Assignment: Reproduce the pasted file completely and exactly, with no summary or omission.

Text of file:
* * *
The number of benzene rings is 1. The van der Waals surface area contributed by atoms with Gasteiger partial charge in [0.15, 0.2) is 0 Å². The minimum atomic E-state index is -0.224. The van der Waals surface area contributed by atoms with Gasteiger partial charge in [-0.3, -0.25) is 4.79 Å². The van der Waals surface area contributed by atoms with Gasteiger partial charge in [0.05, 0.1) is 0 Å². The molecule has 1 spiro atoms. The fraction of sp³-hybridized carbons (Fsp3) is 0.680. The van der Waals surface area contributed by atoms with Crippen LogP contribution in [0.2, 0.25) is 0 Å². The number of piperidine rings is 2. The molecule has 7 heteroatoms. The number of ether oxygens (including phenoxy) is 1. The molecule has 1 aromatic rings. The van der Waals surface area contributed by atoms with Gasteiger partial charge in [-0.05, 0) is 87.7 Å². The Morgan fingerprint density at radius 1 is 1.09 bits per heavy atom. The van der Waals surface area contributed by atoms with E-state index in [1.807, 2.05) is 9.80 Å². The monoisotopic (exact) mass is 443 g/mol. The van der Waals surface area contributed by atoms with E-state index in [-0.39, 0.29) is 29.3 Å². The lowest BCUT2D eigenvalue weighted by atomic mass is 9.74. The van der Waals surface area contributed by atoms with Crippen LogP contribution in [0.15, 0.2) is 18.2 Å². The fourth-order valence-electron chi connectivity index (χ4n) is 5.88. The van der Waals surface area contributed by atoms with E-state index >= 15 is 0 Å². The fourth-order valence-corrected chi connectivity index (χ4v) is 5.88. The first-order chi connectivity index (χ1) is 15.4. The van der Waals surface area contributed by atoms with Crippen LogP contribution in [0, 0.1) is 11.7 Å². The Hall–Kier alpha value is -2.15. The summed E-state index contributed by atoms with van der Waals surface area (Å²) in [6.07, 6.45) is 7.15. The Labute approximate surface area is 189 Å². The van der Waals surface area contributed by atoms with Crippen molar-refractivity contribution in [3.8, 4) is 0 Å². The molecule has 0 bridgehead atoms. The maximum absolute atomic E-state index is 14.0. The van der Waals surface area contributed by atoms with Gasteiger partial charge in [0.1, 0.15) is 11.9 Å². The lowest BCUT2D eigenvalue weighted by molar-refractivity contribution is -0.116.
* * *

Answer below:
The number of benzene rings is 1. The van der Waals surface area contributed by atoms with Gasteiger partial charge in [0.15, 0.2) is 0 Å². The minimum atomic E-state index is -0.224. The van der Waals surface area contributed by atoms with Gasteiger partial charge in [-0.3, -0.25) is 4.79 Å². The van der Waals surface area contributed by atoms with Gasteiger partial charge in [0.05, 0.1) is 0 Å². The molecule has 1 spiro atoms. The fraction of sp³-hybridized carbons (Fsp3) is 0.680. The van der Waals surface area contributed by atoms with Crippen LogP contribution in [0.2, 0.25) is 0 Å². The number of piperidine rings is 2. The molecule has 7 heteroatoms. The number of ether oxygens (including phenoxy) is 1. The molecule has 1 aromatic rings. The van der Waals surface area contributed by atoms with Gasteiger partial charge in [-0.05, 0) is 87.7 Å². The Morgan fingerprint density at radius 1 is 1.09 bits per heavy atom. The van der Waals surface area contributed by atoms with E-state index in [1.807, 2.05) is 9.80 Å². The monoisotopic (exact) mass is 443 g/mol. The van der Waals surface area contributed by atoms with E-state index in [-0.39, 0.29) is 29.3 Å². The lowest BCUT2D eigenvalue weighted by atomic mass is 9.74. The van der Waals surface area contributed by atoms with Crippen LogP contribution in [0.15, 0.2) is 18.2 Å². The fourth-order valence-electron chi connectivity index (χ4n) is 5.88. The van der Waals surface area contributed by atoms with E-state index >= 15 is 0 Å². The fourth-order valence-corrected chi connectivity index (χ4v) is 5.88. The first-order chi connectivity index (χ1) is 15.4. The van der Waals surface area contributed by atoms with Crippen LogP contribution in [0, 0.1) is 11.7 Å². The Hall–Kier alpha value is -2.15. The summed E-state index contributed by atoms with van der Waals surface area (Å²) in [6.07, 6.45) is 7.15. The Labute approximate surface area is 189 Å². The van der Waals surface area contributed by atoms with Crippen molar-refractivity contribution in [3.8, 4) is 0 Å². The molecule has 0 bridgehead atoms. The maximum absolute atomic E-state index is 14.0. The van der Waals surface area contributed by atoms with Gasteiger partial charge in [0.1, 0.15) is 11.9 Å². The lowest BCUT2D eigenvalue weighted by molar-refractivity contribution is -0.116.